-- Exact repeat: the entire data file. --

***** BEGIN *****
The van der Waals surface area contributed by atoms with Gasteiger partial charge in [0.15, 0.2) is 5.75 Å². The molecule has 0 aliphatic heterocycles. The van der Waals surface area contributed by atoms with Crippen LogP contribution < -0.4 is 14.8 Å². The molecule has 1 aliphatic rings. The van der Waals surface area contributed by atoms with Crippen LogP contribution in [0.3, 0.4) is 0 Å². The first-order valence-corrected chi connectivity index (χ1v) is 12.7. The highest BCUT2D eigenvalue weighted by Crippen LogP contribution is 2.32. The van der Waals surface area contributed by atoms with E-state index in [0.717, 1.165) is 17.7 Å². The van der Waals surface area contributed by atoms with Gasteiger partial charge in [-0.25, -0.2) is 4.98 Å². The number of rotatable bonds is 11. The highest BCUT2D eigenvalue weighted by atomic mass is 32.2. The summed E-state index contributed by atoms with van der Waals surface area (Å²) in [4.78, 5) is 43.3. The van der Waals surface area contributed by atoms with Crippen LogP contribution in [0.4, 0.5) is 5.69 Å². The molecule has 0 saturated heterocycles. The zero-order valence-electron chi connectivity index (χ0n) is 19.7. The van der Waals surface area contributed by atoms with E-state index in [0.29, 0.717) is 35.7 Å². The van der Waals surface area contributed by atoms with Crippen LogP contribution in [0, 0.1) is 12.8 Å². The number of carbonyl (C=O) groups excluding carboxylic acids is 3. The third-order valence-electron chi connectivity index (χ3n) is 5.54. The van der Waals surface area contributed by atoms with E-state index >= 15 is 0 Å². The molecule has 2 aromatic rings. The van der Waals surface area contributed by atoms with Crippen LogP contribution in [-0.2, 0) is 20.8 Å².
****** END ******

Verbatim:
The van der Waals surface area contributed by atoms with Gasteiger partial charge in [0.15, 0.2) is 5.75 Å². The molecule has 0 aliphatic heterocycles. The van der Waals surface area contributed by atoms with Crippen LogP contribution < -0.4 is 14.8 Å². The molecule has 1 aliphatic rings. The van der Waals surface area contributed by atoms with Crippen LogP contribution in [0.3, 0.4) is 0 Å². The first-order valence-corrected chi connectivity index (χ1v) is 12.7. The highest BCUT2D eigenvalue weighted by Crippen LogP contribution is 2.32. The van der Waals surface area contributed by atoms with E-state index in [0.717, 1.165) is 17.7 Å². The van der Waals surface area contributed by atoms with Gasteiger partial charge in [-0.25, -0.2) is 4.98 Å². The number of rotatable bonds is 11. The highest BCUT2D eigenvalue weighted by atomic mass is 32.2. The summed E-state index contributed by atoms with van der Waals surface area (Å²) in [4.78, 5) is 43.3. The van der Waals surface area contributed by atoms with Crippen LogP contribution in [0.4, 0.5) is 5.69 Å². The molecule has 0 saturated heterocycles. The zero-order valence-electron chi connectivity index (χ0n) is 19.7. The van der Waals surface area contributed by atoms with E-state index in [0.29, 0.717) is 35.7 Å². The van der Waals surface area contributed by atoms with Crippen LogP contribution in [0, 0.1) is 12.8 Å². The number of carbonyl (C=O) groups excluding carboxylic acids is 3. The third-order valence-electron chi connectivity index (χ3n) is 5.54. The van der Waals surface area contributed by atoms with E-state index >= 15 is 0 Å². The molecule has 2 aromatic rings. The van der Waals surface area contributed by atoms with Crippen LogP contribution in [-0.2, 0) is 20.8 Å².